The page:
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Is the northern ‘cultural powerhouse’ an empty bribe?

The Whitworth Art Gallery in Manchester. David Levene

The reopening of Manchester’s Whitworth Gallery is the latest in a slew of good news in what might be perceived as a cultural coup for the North of England. Or at least for Manchester, which George Osborne has been convinced to place at the artistic heart of his so-called Northern Powerhouse plan.

Osborne’s plan is designed to support a call from five key northern cities (Manchester, Leeds, Newcastle, Sheffield and Liverpool) for a £15bn investment over five years in science, transport and infrastructure. Cynics might note that both culture and the Conservatives have come late to the regional investment party. This was sparked not only by the looming general election but also by the game-changing Scottish Independence referendum, which put the spotlight firmly on the benefits of devolution.

Perhaps cognisant of appearing opportunist, and no doubt articulately lobbied about the potential of the creative economy, Osborne recently pledged £78m for The Factory, a brand new cultural centre that will provide a permanent home for the biennial Manchester International Festival. So much for austerity.

Eyebrows were raised, to say the least, in the cultural sector and other large northern cities. All questioned this yet further investment in Mancunian bricks-and-mortar, particularly considering the long-awaited launch of the £25m new multi-arts centre Home in April, which alone will undoubtedly confirm Manchester as the most significant artistic hub outside of London.

Cornelia Parker’s War Room, The Whitworth. David Levene

What incentive?

It is a well known fact of fundraising that people give money to people rather than to organisations. The same truism is not so widely nor openly acknowledged in cultural policy circles. But politicians and civil servants notoriously fund their pet projects, and this applies as much to the arts and culture as it does to other areas of public funding.

So let’s be clear: cultural investment in Manchester from central government is not about creating a “cultural powerhouse” in the North; it is about being perceived to take the North seriously. And perhaps it is also a small attempt to right the wrongs so openly exposed in the recent Parliamentary Inquiry into Arts Council England’s geographical distribution of funding.

Maria Balshaw, Director of the Whitworth Gallery, argues that Manchester has two great strengths: strong and stable leadership and a culture of collaboration. I would add a third: a powerful council that recognises the intrinsic and instrumental benefits of the arts and culture and places them at the heart of its strategy for growth. Manchester City Council certainly plays on its size and location to prise investment from central government, but it puts its money where its mouth is in terms of investing itself in the arts, even in the most difficult of times.

Arts, not buildings

The overwhelming success of new national touring arts organisations, such as National Theatre of Scotland and National Theatre Wales, demonstrates that healthy national infrastructures require creative modes of investment. New business models are needed that prioritise the making of and engagement with art rather than the buildings that merely house it. While exciting and laudable on one level, the problem with large urban development capital projects like the Whitworth and The Factory is that they suck up a significant amount of public funding that might otherwise be spent on art itself.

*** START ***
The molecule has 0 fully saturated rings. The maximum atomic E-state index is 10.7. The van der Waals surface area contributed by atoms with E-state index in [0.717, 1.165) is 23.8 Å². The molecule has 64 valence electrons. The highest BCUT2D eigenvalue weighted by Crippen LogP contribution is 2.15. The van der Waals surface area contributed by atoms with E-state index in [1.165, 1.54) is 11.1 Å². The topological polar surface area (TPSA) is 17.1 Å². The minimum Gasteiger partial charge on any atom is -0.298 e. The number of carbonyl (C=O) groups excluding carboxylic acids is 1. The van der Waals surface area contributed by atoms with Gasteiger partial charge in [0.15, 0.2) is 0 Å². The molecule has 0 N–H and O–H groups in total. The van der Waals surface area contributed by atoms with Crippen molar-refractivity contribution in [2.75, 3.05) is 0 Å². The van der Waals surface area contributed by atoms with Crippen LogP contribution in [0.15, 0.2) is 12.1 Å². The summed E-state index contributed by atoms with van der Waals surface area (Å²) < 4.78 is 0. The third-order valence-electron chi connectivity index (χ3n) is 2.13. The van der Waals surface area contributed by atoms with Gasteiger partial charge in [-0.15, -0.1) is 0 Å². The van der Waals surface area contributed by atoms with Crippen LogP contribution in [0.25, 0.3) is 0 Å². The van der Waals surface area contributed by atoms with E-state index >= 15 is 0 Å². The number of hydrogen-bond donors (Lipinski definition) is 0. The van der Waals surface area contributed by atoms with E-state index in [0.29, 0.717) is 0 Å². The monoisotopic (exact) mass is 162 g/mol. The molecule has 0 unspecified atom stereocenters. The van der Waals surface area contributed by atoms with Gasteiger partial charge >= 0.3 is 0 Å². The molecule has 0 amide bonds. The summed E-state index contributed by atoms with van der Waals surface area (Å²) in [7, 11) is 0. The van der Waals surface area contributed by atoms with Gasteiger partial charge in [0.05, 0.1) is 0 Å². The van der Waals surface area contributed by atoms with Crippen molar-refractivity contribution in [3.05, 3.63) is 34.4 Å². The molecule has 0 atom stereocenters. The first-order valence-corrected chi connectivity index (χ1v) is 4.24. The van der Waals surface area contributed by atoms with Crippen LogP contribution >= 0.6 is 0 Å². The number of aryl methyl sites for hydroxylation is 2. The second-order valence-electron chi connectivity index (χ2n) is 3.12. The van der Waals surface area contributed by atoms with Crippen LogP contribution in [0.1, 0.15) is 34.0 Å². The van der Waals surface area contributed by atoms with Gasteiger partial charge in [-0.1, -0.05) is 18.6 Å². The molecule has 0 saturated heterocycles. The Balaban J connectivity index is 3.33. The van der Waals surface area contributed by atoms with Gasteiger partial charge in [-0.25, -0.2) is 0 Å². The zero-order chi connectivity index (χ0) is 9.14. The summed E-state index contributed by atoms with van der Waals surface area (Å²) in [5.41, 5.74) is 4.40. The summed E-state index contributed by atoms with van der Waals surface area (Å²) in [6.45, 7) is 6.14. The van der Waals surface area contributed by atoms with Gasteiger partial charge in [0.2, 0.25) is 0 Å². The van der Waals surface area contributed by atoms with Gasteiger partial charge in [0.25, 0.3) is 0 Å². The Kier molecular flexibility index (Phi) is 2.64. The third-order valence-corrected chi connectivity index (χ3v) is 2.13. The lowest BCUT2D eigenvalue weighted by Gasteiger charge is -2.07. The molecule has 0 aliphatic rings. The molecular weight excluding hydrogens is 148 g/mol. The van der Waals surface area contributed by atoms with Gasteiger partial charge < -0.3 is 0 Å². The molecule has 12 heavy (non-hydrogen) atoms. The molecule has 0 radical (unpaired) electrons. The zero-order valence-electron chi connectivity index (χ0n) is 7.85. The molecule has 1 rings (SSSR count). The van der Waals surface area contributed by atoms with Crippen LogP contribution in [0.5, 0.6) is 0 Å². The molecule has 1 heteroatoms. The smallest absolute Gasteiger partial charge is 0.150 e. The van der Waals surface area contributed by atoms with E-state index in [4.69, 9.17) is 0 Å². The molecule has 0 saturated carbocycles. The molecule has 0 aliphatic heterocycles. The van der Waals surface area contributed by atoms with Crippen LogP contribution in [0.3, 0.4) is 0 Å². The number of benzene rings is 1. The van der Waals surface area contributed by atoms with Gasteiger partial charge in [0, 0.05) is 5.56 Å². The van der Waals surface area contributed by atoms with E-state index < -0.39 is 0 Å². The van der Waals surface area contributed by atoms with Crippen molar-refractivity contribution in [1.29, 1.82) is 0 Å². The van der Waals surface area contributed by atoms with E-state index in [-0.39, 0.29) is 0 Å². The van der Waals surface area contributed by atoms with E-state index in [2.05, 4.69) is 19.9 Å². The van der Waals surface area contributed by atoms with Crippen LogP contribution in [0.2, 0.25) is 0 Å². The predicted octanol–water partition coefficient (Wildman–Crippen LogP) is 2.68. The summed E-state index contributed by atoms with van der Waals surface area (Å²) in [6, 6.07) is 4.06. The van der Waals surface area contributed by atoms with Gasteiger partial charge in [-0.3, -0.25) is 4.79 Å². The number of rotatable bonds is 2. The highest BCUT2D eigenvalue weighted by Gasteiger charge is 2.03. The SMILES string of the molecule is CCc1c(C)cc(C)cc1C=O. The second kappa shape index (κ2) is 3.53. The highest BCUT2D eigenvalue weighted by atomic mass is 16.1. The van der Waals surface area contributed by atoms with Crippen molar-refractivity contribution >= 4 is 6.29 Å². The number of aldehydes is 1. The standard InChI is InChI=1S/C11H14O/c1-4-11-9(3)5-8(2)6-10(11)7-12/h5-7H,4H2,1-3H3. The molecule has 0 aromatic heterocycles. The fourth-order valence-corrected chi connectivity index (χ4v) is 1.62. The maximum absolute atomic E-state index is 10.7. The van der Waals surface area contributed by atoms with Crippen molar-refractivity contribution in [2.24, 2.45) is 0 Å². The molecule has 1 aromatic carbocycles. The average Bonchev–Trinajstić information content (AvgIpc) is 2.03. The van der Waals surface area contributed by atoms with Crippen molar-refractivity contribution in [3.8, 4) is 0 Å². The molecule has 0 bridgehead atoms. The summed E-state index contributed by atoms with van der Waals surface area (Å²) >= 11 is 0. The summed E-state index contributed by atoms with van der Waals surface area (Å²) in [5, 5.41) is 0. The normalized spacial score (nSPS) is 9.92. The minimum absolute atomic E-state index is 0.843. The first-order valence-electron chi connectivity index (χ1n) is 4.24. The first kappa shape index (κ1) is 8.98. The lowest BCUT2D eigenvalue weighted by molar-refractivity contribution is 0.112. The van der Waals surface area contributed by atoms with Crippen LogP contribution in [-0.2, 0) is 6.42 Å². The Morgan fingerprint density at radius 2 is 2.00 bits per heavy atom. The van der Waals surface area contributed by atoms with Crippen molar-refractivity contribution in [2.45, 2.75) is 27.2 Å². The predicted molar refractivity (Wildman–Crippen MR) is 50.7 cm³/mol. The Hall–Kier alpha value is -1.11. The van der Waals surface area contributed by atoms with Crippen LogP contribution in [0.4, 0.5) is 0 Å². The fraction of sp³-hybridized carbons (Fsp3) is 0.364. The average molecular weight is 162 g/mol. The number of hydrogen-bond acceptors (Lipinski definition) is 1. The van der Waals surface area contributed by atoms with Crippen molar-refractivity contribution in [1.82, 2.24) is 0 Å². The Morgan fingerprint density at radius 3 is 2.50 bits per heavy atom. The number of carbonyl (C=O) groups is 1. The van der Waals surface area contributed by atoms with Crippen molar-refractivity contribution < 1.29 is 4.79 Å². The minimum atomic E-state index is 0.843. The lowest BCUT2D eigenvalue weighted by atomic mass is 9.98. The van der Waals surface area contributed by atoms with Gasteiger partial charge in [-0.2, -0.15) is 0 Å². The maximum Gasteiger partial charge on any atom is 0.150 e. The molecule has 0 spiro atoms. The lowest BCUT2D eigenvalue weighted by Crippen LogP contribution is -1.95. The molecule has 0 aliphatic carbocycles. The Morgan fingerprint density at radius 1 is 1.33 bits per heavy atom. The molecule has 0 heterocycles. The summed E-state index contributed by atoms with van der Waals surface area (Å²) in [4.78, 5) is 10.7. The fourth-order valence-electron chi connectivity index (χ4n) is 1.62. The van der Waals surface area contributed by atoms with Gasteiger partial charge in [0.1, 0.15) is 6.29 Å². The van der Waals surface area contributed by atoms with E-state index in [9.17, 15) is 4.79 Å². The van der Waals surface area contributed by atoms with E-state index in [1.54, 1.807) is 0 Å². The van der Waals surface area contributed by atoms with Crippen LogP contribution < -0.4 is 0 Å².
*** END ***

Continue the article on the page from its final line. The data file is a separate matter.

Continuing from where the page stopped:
Sarah Lucas’s exhibition, The Whitworth. David Levene

The Rebalancing Our Cultural Capital report pointed out that 11 times more per capita is spent on the arts in London than in the rest of England. On the back of this there is finally a sense that some long overdue rebalancing might indeed take place. But the last thing the North of England needs at the moment is more white elephants.

A more sustainable and creative rebalancing would focus on increasing funding levels for producing arts organisations based in the regions, so that they are less reliant on the paucity of touring work from London. Live streaming is all well and good, but it is no substitute for home-grown work, produced and performed live for local people.

So the key question is what a northern cultural powerhouse might actually look like. In Leeds, we’re lucky enough to benefit from a critical mass of top class producing arts organisations, including Opera North, West Yorkshire Playhouse and Northern Ballet. The city has also been named as a national centre of excellence for dance. In addition, and perhaps most importantly, there is a growing critical mass of innovative, high profile companies such as Slung Low, Unlimited Theatre, The Paper Birds and RashDash as well as a healthy emerging and underground arts scene and ground-breaking partnerships with HE.

This all makes for a healthy (if of course sometimes fractious) creative ecology. This needs to be built upon and replicated across the North of England – let’s hope that these five powerful cities can collaborate to make the case for increased subsidy of artistic and cultural production. After all, it is artists, audiences and communities that generate culture and creativity, not flagship (and often empty) buildings.

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